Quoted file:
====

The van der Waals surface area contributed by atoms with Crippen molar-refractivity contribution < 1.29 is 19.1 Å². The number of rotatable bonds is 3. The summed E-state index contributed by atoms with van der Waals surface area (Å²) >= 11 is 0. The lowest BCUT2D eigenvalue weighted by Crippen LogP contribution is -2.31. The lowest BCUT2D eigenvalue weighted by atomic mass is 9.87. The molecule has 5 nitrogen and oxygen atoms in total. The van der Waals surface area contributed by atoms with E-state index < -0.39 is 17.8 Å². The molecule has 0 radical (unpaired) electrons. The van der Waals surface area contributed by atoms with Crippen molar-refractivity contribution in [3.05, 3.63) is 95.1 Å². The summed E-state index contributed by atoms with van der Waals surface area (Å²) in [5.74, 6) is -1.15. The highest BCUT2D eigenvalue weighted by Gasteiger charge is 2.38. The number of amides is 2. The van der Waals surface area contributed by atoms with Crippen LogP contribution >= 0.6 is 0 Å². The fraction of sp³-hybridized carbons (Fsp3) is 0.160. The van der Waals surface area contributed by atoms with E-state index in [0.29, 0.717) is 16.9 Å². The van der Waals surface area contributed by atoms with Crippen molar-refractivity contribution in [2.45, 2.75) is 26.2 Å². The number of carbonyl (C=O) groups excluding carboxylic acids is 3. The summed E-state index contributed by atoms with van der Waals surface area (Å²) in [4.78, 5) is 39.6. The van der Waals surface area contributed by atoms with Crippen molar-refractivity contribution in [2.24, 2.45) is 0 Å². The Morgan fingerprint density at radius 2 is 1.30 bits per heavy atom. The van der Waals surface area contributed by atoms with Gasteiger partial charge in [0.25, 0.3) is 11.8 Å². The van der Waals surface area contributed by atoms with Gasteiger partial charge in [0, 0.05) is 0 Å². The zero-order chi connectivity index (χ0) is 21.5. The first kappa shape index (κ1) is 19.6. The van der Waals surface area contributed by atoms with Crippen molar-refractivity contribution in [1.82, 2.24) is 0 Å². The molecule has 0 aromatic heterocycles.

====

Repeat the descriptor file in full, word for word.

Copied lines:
The van der Waals surface area contributed by atoms with Crippen molar-refractivity contribution < 1.29 is 19.1 Å². The number of rotatable bonds is 3. The summed E-state index contributed by atoms with van der Waals surface area (Å²) >= 11 is 0. The lowest BCUT2D eigenvalue weighted by Crippen LogP contribution is -2.31. The lowest BCUT2D eigenvalue weighted by atomic mass is 9.87. The molecule has 5 nitrogen and oxygen atoms in total. The van der Waals surface area contributed by atoms with E-state index < -0.39 is 17.8 Å². The molecule has 0 radical (unpaired) electrons. The van der Waals surface area contributed by atoms with Crippen molar-refractivity contribution in [3.05, 3.63) is 95.1 Å². The summed E-state index contributed by atoms with van der Waals surface area (Å²) in [5.74, 6) is -1.15. The highest BCUT2D eigenvalue weighted by Gasteiger charge is 2.38. The number of amides is 2. The van der Waals surface area contributed by atoms with Crippen LogP contribution >= 0.6 is 0 Å². The fraction of sp³-hybridized carbons (Fsp3) is 0.160. The van der Waals surface area contributed by atoms with E-state index in [0.29, 0.717) is 16.9 Å². The van der Waals surface area contributed by atoms with Crippen molar-refractivity contribution in [2.45, 2.75) is 26.2 Å². The number of carbonyl (C=O) groups excluding carboxylic acids is 3. The summed E-state index contributed by atoms with van der Waals surface area (Å²) in [4.78, 5) is 39.6. The van der Waals surface area contributed by atoms with Crippen molar-refractivity contribution in [2.24, 2.45) is 0 Å². The Morgan fingerprint density at radius 2 is 1.30 bits per heavy atom. The van der Waals surface area contributed by atoms with Gasteiger partial charge in [0.25, 0.3) is 11.8 Å². The van der Waals surface area contributed by atoms with Gasteiger partial charge in [0, 0.05) is 0 Å². The zero-order chi connectivity index (χ0) is 21.5. The first kappa shape index (κ1) is 19.6. The van der Waals surface area contributed by atoms with Crippen molar-refractivity contribution in [1.82, 2.24) is 0 Å². The molecule has 0 aromatic heterocycles.